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Studying the case of isometric rendering, I'm facing a big and well-known problem : depth sorting.

After many researches it seems that without tile mapping or 'height-leveling' it's impossible to solve this problem in a 2D game.
So I imagined a depth buffer that I could use with sdl_textures . The process : each sprite would contain pixels , with rgba AND a depth variable . When it comes to blit, I would check in a backbuffer the pixels that are nearer than the current pixels and replace them. Then I would convert the buffer to a texture with only four channels (rgba without depth) in order to SDL_Rendercopy it .

My questions are:

  • Is it possible to do so ?
  • Isn't it too slow to check each pixel of a 1024×768 screen in this kind of scheme ?
  • How do I create a sdl_texture from an simple array of int ?
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  • \$\begingroup\$ You mentioned depth sorting in the beginning of your question, but what is the actual problem you're trying to solve? Why doesn't object-based rendering ordering work, so why do you need to hackishly implement this with textures? \$\endgroup\$ – Tyyppi_77 Apr 28 '16 at 13:13
  • \$\begingroup\$ My problem is that when rendering with a trivial depth order, there are cases where objects overlap other objects but are also overlapped by the same objects . This problem occurs essentially in isometric 2D worlds and has not been solved until now without using tile-mapping or sprite slicing. You can find many examples on the Internet . And I'm working on this problem in order to understand the mechanisms and limits of pixel manipulation and 3D rendering in general ;) \$\endgroup\$ – Zack Apr 28 '16 at 14:16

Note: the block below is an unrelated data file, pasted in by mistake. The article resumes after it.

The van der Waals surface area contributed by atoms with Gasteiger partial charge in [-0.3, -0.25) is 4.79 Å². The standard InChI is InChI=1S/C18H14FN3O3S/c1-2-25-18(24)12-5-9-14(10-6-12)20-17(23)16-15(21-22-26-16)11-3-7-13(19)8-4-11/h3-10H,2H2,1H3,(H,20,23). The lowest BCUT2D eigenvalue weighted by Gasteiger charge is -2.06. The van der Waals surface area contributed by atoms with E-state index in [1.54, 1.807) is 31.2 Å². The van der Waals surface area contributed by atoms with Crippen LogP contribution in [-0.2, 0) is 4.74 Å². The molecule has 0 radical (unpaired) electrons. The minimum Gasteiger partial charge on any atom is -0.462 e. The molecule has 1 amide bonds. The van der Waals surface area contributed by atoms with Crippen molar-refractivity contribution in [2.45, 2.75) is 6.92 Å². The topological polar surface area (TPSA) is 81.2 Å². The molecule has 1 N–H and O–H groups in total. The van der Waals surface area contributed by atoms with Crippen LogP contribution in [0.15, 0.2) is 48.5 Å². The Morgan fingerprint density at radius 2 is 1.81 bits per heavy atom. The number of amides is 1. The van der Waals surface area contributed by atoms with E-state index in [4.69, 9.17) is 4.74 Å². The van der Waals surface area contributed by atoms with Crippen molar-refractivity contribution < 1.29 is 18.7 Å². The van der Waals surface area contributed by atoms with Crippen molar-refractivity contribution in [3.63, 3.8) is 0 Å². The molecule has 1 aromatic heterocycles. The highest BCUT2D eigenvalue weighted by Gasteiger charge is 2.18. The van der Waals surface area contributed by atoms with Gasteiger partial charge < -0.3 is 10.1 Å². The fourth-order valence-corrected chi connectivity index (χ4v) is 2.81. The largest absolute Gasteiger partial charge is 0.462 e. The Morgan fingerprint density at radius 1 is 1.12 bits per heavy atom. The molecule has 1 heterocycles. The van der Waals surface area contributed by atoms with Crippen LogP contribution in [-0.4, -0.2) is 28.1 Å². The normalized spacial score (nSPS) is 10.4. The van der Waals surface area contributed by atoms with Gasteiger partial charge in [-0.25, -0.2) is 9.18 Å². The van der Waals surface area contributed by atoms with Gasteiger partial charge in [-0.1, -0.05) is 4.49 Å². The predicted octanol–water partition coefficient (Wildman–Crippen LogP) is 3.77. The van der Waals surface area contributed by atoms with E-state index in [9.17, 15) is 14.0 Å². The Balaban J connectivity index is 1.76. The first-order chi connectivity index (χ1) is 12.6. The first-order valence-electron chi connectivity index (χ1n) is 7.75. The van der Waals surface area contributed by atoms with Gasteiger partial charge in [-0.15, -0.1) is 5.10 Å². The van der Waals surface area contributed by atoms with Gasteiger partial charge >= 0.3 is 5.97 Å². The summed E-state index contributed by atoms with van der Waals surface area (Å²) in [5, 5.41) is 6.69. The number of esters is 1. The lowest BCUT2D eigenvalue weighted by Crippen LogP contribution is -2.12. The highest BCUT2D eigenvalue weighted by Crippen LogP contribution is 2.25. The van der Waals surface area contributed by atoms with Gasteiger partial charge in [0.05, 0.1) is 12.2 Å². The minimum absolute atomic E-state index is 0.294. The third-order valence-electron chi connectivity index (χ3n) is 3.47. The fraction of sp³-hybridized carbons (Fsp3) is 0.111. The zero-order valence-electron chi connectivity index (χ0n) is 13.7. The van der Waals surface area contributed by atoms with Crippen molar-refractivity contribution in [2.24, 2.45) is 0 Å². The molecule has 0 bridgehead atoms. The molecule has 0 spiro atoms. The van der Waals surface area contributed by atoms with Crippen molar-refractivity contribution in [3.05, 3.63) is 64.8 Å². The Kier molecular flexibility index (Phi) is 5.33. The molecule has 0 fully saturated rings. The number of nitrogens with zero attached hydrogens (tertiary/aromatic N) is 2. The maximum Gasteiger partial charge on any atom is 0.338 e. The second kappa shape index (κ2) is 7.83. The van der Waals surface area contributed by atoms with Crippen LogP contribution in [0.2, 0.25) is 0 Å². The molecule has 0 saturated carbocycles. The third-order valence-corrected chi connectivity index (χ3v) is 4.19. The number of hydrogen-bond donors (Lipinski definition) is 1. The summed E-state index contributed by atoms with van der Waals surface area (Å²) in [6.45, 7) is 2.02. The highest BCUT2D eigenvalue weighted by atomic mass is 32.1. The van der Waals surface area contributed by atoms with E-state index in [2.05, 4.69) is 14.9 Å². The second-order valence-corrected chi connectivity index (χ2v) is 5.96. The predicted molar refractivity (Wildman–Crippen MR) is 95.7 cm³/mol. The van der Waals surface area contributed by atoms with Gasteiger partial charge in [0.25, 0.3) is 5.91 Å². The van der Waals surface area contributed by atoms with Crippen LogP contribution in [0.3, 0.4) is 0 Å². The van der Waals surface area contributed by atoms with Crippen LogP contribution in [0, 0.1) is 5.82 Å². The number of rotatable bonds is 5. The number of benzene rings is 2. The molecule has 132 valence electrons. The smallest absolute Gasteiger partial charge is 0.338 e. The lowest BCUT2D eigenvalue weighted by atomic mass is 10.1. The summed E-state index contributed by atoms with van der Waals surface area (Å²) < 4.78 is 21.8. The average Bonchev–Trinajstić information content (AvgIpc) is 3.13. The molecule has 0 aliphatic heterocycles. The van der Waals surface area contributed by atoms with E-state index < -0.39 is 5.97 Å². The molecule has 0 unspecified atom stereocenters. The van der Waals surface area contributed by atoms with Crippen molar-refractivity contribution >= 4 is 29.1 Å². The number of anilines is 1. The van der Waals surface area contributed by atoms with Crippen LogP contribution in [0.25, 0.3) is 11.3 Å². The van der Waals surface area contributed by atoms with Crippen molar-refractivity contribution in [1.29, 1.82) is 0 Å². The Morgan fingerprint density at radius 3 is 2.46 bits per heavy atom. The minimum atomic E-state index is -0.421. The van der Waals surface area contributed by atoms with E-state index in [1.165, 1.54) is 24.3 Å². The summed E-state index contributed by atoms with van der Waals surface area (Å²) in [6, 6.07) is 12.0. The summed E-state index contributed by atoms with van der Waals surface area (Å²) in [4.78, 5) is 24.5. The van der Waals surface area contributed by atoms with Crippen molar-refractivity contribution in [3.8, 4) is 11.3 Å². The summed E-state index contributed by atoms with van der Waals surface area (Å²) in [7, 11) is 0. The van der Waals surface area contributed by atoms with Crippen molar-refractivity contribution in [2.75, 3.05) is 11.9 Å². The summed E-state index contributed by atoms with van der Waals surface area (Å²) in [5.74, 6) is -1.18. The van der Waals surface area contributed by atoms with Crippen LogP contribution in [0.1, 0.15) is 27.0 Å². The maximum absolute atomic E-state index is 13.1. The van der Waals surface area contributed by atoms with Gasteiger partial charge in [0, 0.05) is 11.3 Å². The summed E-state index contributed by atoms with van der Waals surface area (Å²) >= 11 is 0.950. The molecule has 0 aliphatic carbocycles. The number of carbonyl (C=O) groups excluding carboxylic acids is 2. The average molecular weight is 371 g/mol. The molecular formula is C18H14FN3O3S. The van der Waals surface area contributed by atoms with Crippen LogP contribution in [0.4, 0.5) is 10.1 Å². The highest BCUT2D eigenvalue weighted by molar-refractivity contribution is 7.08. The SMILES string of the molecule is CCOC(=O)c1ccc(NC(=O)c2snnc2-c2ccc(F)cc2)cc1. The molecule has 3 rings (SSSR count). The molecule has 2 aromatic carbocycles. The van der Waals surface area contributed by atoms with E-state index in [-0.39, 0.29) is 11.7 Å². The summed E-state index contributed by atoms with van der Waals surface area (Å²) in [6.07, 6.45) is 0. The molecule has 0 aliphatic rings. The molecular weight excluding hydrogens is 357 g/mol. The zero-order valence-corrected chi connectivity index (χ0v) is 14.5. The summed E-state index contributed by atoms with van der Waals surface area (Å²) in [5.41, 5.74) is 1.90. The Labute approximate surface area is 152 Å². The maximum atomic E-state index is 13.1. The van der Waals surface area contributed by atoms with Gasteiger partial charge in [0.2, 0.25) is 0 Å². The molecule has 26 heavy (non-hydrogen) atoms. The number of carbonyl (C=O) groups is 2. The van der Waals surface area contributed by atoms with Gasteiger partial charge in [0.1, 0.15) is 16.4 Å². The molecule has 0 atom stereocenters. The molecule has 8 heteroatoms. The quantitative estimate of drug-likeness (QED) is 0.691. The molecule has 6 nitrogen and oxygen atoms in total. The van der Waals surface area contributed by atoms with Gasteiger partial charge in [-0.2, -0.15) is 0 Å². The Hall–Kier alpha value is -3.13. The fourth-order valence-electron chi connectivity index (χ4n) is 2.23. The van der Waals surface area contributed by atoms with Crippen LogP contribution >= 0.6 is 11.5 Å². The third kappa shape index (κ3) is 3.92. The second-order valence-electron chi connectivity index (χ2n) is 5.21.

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    \$\begingroup\$ Could you post an example image and edit that to the question? That would clarify the issue. \$\endgroup\$ – Tyyppi_77 Apr 28 '16 at 18:47
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Of course it is possible, if people can write a depth buffer you can too, but it will be hideously slow. Reading from and updating SDL2 textures is very slow because it's all via software, i.e. not hardware accelerated. Proper depth buffers operate at the rasterisation step and are accelerated via your massively parallel graphics hardware.

Since SDL2 doesn't do z-ordering, your options are:

  • Do per-texture z-ordering (note: SDL2 textures) yourself. Add every texture you want to render into a collection, sort it using an algorithm that is fast on almost-sorted data (like insertion sort or Timsort), then SDL_RenderCopy in back-to-front order.
  • Use a 3D graphics library like OpenGL, render everything as 3D textured quads, and let the built in depth buffer solve the problem.
  • If your sprites have complex depth or overlap, you may be able to split the sprite into multiple parts and order the parts independently. Otherwise, the only performant method (without going full 3D) would be to write a custom shader that works with the depth buffer.
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